Marmots are large squirrels in the genus Marmota.
There are 15 species of marmots.
They live in the Northern Hemisphere.
Some species live in mountainous areas, such as the Alps, northern Apennines, Carpathians, Tatras, and Pyrenees in Europe and northwestern Asia; the Rocky Mountains, Black Hills, the Cascade and Pacific Ranges, and the Sierra Nevada in North America; and the Deosai Plateau in Pakistan and Ladakh in India. Other species prefer rough grassland and can be found widely across North America and the Eurasian Steppe.
In the wild, marmots can live from 6 to 15 years, depending on the species. If kept in captivity,
marmots can live up to 18 years.
Marmots are big and chubby with very short legs and bulky bodies. They are very cute and furry with wide faces and short muzzles. They have small ears with fur on them and busy tails.
All marmots closely resemble each other with a few differences in color, coat and size.
An adult marmot may stand at 13-18 cm (5.1-7.1 in) at the shoulder. They reach between 30 and 60 cm (11.8 and 23.6 in) in length, not including the tail, which measures between 10 to 25 cm (3.9 to 9.8 in).
The body mass is typically between 2 and 10 kg (4.4 and 22 lb).
The fur coat of marmots have colors that range from dark gray to brown to yellowish-white, this helps
the marmots to blend in with the environment.
Each of marmot’s forefoot has four-toes with long concave claws for burrowing, and each hind foot has five toes.
Marmots like all rodents, are noted for their teeth. They have a pair of large incisors on the upper and one on the lower jaw that grow continuously and need to be kept short and sharpened by frequent gnawing.
Marmots rely on their senses to survive, and so have a good sense of smell and hearing. However, their eyesight is good but short-sighted.
Marmots live in a variety of social systems ranging from the mostly solitary groundhog to those highly social species where offspring from several years live together with their parents and, may help rear younger siblings.
Marmots communicate by a variety of visual and audio signals, they scream, whistle and use tooth
chattering as means of communication. When predators approach, marmots make a high pitched, whistle-like sound to alert others.
Marmots are active during the day (diurnal).
Sometimes they can be spotted “sunning” on the rocks during the day.
Marmots typically live in burrows, and hibernate there through the winter. Burrows can be as deep as 7 meters (22 feet).
They generally begin hibernating in late September. During this hibernation period they survive entirely on their fat reserves accumulated during the summer.
They emerge through the snow in April and early May, during which time there may be nothing to eat, and when they are especially vulnerable to predators.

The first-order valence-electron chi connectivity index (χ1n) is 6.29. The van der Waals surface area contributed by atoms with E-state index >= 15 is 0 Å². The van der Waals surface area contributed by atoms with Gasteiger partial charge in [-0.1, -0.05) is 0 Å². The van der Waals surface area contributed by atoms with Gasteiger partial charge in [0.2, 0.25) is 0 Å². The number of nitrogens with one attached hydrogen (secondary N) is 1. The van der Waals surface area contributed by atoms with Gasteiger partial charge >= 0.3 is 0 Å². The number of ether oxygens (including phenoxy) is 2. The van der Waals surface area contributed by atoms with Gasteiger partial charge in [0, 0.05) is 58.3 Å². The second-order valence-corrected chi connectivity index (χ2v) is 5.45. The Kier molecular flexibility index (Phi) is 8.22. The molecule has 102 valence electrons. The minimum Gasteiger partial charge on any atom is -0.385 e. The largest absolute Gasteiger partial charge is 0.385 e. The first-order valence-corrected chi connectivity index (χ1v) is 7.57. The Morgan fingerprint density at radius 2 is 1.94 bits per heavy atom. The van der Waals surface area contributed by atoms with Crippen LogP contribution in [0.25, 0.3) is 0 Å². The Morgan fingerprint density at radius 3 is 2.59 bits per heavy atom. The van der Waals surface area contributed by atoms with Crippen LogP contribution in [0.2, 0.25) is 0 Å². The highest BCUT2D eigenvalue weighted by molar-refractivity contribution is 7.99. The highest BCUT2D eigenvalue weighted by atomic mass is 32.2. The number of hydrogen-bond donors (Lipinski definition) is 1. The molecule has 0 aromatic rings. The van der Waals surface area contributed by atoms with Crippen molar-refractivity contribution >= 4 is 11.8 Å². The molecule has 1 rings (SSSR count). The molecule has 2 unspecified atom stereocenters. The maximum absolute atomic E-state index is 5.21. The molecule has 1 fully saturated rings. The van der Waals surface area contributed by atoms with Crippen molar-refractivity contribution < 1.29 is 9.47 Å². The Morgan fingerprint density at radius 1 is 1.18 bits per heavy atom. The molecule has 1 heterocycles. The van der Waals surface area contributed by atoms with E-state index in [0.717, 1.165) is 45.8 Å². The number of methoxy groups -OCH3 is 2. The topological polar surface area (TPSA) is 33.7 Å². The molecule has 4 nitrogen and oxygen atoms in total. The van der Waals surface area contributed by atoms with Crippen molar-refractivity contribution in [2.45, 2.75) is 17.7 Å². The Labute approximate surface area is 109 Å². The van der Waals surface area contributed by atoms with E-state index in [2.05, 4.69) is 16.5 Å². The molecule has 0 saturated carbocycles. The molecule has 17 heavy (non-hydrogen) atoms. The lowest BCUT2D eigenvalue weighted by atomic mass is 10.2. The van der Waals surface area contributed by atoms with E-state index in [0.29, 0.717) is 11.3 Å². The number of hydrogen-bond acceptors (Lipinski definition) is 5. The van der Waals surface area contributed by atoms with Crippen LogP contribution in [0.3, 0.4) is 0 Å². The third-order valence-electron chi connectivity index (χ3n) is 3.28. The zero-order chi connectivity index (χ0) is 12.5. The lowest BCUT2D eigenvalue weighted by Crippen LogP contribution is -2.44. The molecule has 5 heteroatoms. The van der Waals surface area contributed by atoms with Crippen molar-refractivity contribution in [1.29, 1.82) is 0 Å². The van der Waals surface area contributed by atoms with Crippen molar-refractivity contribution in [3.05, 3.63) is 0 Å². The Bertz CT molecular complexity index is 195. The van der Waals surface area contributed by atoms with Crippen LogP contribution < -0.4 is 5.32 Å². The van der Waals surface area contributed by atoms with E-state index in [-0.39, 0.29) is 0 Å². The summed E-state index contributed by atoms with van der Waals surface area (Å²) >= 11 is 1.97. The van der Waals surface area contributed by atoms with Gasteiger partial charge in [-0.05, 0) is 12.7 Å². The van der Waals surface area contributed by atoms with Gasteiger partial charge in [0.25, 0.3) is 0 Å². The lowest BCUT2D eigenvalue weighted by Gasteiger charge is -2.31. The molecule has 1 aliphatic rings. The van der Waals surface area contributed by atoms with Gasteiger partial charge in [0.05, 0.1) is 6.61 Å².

Marmots are mainly herbivorous, mainly eating greens. They eat many types of grasses, berries, lichens, mosses, roots, and flowers. However they sometimes on rare occasions eat insects.
Although most marmots are monogamous, in some species, females have multiple mates.
The mating season for marmots occurs in the spring, right after their hibernation period comes to a
close, which gives their offspring the highest possible chance of storing enough fat to survive the
Gestation period is about 32 days and mothers nurse their young in their natal burrows for about another month before the pups emerge above ground. The average litter is about 3-4 pups, but we’ve had emerged litters as small as 1 and as big as 9.
Ecologically, marmots are a source of food for such animals as wolves, foxes, coyotes, bears, and
eagles, with the young marmots particularly susceptible to predation.
Marmots have been an historical source of meat, fat, and fur for early Europeans, Native Americans and Asian people.
The etymology of the term “marmot” is uncertain. It may have arisen from the Gallo-Romance prefix marm-, meaning to mumble or murmur (an example of onomatopoeia). Another possible origin is post-classical Latin, mus montanus, meaning “mountain mouse”.
People who study marmots are called “marmoteers” or “marmotologists”.
Marmots have been known since antiquity.
Research by the French ethnologist Michel Peissel claimed the story of “gold-digging ants” reported by the Ancient Greek historian Herodotus, who lived in the fifth century BCE, was founded on the golden Himalayan marmot of the Deosai Plateau and the habit of local tribes such as the Brokpa to collect the gold dust excavated from their burrows.
During the 20th century, marmot fur was fashionable in Europe, and it is estimated that Mongolians, who did not use marmot skins traditionally, prepared approximately 132,700 marmot skins a year between 1906 and 1994.
The endangered Vancouver Island marmot remains one of the world’s rarest mammals.
Marmots’ evolutionary history is recorded in North America by fossils of extinct species from the late Miocene Epoch (13.8 million to 5.3 million years ago). In Eurasia there is no evidence earlier than the Pleistocene Epoch (2.6 million to 11,700 years ago).